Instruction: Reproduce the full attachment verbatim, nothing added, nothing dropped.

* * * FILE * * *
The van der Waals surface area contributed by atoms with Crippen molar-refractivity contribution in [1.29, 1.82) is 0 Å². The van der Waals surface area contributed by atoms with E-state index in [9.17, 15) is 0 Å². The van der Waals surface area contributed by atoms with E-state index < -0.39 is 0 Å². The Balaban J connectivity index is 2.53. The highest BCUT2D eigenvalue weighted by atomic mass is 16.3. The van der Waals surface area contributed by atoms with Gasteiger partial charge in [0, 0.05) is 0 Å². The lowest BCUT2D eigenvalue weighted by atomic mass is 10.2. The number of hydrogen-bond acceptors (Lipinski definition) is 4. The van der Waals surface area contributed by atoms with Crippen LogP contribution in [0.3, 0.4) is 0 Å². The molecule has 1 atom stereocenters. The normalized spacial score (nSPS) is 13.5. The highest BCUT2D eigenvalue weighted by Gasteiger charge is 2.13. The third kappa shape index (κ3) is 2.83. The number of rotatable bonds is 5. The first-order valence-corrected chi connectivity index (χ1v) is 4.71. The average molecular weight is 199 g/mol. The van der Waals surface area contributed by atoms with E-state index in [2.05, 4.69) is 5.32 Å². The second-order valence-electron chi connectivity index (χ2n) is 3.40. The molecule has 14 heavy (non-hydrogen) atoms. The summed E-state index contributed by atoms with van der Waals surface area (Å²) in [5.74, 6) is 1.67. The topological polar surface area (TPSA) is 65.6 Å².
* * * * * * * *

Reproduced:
The van der Waals surface area contributed by atoms with Crippen molar-refractivity contribution in [1.29, 1.82) is 0 Å². The van der Waals surface area contributed by atoms with E-state index in [9.17, 15) is 0 Å². The van der Waals surface area contributed by atoms with E-state index < -0.39 is 0 Å². The Balaban J connectivity index is 2.53. The highest BCUT2D eigenvalue weighted by atomic mass is 16.3. The van der Waals surface area contributed by atoms with Gasteiger partial charge in [0, 0.05) is 0 Å². The lowest BCUT2D eigenvalue weighted by atomic mass is 10.2. The number of hydrogen-bond acceptors (Lipinski definition) is 4. The van der Waals surface area contributed by atoms with Crippen LogP contribution in [0.3, 0.4) is 0 Å². The molecule has 1 atom stereocenters. The normalized spacial score (nSPS) is 13.5. The highest BCUT2D eigenvalue weighted by Gasteiger charge is 2.13. The third kappa shape index (κ3) is 2.83. The number of rotatable bonds is 5. The first-order valence-corrected chi connectivity index (χ1v) is 4.71. The average molecular weight is 199 g/mol. The van der Waals surface area contributed by atoms with E-state index in [2.05, 4.69) is 5.32 Å². The second-order valence-electron chi connectivity index (χ2n) is 3.40. The molecule has 14 heavy (non-hydrogen) atoms. The summed E-state index contributed by atoms with van der Waals surface area (Å²) in [5.74, 6) is 1.67. The topological polar surface area (TPSA) is 65.6 Å².